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Youth turns capital’s plastic to fashion

Va Sonyka / Khmer Times Share:

In Phnom Penh alone, around 10 million plastic bags are used on a daily basis, according to United Nations Development Programme. Most of these are used and distributed by different people, from food vendors to clothing retailers, due to their affordability and ubiquitous presence.

In a report by the non-profit organisation, Plastics Ocean International, it was found that over 300 million tonnes of plastic are used every year, half of which is utilised for single-use purposes. The figures are astounding when considering a report by the Our World in Data publication which said that it takes at least 450 years for plastic bottle to decompose.

To safeguard the future of the environment, several people banded together to create the “Sramol Fashion & Creative”, which seeks to use recyclable waste to its limit, effectively reducing waste disposal.

One man’s waste could be Another man’s fashion.
Supplied

Korn Sokheng, graphic designer and digital marketing officer of Sramol, explained that the group’s name means “shadow” when translated in English. He said this means that the team will always be alongside their followers to help them lead a zero-waste lifestyle. He said this green initiative was created in 2019 with a mere group of six, with them choosing to utilise fashion design as a tool to recreate recyclable waste.

For Sramol, his designs usually revolve on women’s night dresses.

“Everyone in our team has the same passion for fashion design. Although we are not experts, our passion has led us to who we are and what we have today,” Sokheng said, adding that Sramol has first run a fashion show at a Royal Phnom Penh University charity event in 2019.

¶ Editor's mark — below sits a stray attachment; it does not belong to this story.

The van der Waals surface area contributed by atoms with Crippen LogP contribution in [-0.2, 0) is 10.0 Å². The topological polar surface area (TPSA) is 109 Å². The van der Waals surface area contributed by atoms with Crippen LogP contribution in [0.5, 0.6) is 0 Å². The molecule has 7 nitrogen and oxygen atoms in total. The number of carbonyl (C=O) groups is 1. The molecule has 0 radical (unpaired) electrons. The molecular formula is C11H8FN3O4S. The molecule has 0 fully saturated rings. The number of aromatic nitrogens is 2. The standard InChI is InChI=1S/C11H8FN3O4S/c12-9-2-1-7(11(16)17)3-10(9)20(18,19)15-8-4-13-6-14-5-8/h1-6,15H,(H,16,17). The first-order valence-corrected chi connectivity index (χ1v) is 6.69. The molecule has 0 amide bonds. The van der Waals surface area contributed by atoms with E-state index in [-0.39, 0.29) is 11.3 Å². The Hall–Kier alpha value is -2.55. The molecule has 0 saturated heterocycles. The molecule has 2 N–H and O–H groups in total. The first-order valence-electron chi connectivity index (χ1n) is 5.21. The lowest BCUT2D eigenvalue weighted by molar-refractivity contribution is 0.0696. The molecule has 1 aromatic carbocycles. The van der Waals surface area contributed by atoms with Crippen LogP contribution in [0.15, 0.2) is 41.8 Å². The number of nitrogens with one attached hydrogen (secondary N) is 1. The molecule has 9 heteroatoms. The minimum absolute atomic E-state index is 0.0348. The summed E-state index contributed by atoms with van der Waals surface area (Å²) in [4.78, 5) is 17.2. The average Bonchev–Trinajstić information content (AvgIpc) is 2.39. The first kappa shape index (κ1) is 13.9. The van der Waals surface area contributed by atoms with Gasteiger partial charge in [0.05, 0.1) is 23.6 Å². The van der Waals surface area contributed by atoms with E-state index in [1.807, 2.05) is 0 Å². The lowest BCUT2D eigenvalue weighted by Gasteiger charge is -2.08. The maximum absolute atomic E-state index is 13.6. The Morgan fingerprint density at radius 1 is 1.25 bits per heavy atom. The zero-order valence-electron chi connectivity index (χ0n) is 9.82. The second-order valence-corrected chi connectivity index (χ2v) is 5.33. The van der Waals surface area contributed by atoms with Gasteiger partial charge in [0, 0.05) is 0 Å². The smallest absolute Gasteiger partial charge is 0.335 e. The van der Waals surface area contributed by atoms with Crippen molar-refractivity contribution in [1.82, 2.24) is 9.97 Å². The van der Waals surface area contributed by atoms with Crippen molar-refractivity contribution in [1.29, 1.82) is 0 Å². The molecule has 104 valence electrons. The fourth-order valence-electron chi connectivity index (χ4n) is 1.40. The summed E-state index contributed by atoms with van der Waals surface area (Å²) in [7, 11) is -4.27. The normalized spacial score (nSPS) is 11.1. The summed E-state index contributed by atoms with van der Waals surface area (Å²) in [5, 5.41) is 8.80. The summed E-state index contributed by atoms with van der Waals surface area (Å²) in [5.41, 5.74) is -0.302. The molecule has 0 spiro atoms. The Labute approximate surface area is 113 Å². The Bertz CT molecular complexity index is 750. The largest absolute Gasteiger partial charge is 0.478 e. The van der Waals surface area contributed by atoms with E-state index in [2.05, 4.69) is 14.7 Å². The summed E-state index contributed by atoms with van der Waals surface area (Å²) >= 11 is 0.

Sokheng said a goal of the team is to create an impact to society by influencing them to use more recyclables, which are generally sent to the dumpsites. He said by reducing these, it will lessen the amount of waste in dumpsites and help the environment, as well as those who live around the area.

The concept employed by Sramol Fashion & Creative is to turn waste into timeless fashion. Supplied

“It is inevitable to use plastic in our daily life. Therefore, the first step is to work on reducing and reusing,” said Sokheng.

“The plastic we use for dress-making is collected from those that are used daily while the rest are sourced from other areas in the city,” he added.

Sramol is not created to make profit. In fact, the money received from the fashion show will be used to support humanitarian activities in the Kingdom.

“So far, we have many people outside the team who are willing to contribute in expanding our activities. From photographers to models, they are happy to help our team grow,” he said.

“Most of the recyclable materials that we use to create dresses are plastic and paper, as we found that doing so could inspire people to follow on our footsteps and learn how to convert waste into useful products. Moreover, wastes like plastic take a long time to decompose. We want the people to be more aware of this,” said Sokheng.

“We spend at least two weeks to design a dress as we have to account for brainstorming among team members. Then, we spend a week sewing the dress,” he said.

Due to the cancellation of public events because of the pandemic, Sramol has taken this chance to produce more quality designs which are ready for upcoming stages. Many dresses have been done by the Sramol team to date. In the meantime, the team is preparing for an upcoming show this year.

The message of the designs is to encourage people to adapt a zero-waste lifestyle. Supplied

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